Organizing their visit was Miftah, an organization that in 2013 published an article alleging that Jews use Christian blood for their Passover matzot—a very old and very sick libel.

Miftah also published “an American neo-Nazi treatise” called “Who Rules America: The Alien Grip on Our News and Entertainment Media Must Be Broken.” Apparently, to Tlaib and Omar, white supremacy in defense of Jew-hatred is no vice.

Reflect on this hypocrisy: While Tlaib and Omar support boycotting Israelis, they profess outrage that Israelis might choose to boycott them.

More specifically, they support the anti-Israel BDS movement. Considering that the Nazi slogan in the 1930s was “Don’t buy from Jews,” how surprising is it that Israelis hear an echo in the BDS slogan, “Don’t buy from the Jewish state”?

Bill Maher called BDS a “bull*** purity test by people who want to appear ‘woke’ but actually slept through history class.” Demonstrating yet more hypocrisy, Tlaib responded by calling for a boycott of his television show.

The goal of BDS, as stated by its founder and leader, Omar Barghouti, is Israel’s extermination. “Definitely, most definitely we oppose a Jewish state in any part of Palestine,” he has said, on video. “No Palestinian—rational Palestinian, not a sellout Palestinian—will ever accept a Jewish state in Palestine,” he has said.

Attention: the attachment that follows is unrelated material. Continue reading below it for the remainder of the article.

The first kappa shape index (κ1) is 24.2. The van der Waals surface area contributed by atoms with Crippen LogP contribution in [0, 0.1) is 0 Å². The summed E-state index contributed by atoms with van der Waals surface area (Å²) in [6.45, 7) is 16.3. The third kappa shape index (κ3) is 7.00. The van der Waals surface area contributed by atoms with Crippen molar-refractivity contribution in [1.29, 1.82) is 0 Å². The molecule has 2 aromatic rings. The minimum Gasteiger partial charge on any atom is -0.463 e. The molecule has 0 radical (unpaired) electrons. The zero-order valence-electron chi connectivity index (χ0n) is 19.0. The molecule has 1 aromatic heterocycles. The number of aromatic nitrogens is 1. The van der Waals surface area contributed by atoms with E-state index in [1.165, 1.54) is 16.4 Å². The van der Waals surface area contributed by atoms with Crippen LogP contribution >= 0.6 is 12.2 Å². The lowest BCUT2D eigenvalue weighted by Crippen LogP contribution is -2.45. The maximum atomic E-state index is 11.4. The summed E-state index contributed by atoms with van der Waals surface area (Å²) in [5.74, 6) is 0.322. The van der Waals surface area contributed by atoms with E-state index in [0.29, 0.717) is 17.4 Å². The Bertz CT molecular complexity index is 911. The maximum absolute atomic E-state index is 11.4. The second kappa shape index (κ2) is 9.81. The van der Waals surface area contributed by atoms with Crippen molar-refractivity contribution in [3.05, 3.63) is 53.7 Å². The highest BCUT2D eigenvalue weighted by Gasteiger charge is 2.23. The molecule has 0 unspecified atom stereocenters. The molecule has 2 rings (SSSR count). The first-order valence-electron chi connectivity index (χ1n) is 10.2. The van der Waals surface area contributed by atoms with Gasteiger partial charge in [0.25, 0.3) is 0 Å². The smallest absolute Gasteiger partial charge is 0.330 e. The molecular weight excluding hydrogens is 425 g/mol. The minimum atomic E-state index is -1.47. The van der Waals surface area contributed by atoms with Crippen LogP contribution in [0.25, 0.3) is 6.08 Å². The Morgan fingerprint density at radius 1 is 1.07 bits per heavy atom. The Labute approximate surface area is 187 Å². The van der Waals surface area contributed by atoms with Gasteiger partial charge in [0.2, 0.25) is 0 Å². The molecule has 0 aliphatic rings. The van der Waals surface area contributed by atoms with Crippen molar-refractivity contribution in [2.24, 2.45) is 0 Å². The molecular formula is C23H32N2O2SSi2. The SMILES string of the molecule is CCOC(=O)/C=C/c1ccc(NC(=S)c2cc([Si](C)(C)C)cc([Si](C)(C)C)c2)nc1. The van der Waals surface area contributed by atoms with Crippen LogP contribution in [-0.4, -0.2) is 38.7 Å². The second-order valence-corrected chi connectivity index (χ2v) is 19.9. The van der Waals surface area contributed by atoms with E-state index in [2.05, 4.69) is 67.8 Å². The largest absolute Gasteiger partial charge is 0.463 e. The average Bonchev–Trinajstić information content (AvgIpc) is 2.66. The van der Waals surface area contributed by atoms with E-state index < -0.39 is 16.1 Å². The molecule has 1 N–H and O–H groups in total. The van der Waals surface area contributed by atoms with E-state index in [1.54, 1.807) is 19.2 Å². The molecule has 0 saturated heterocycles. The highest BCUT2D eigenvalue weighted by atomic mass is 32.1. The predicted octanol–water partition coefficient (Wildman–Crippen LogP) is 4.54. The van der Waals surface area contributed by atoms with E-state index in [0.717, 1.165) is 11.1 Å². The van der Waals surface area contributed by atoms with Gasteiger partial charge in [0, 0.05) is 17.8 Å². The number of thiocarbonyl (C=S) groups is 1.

Some BDS advocates quibble that they merely want Israelis to withdraw from the “occupied territories.” But after Israel withdrew from Gaza—which it had seized from Egypt, not the Palestinians, in the defensive war of 1967—Hamas took over and began attacking the Jewish state with missiles, infiltration tunnels and incendiary kites. Hamas is candid about its genocidal intentions toward Israelis.

Were Israel to withdraw from the West Bank without guarantees of peace and security, Hamas almost certainly would take power, and launch more attacks. Israel would respond. Both Jews and Palestinians would be killed. BDS advocates such as Tlaib and Omar appear untroubled by that eventuality.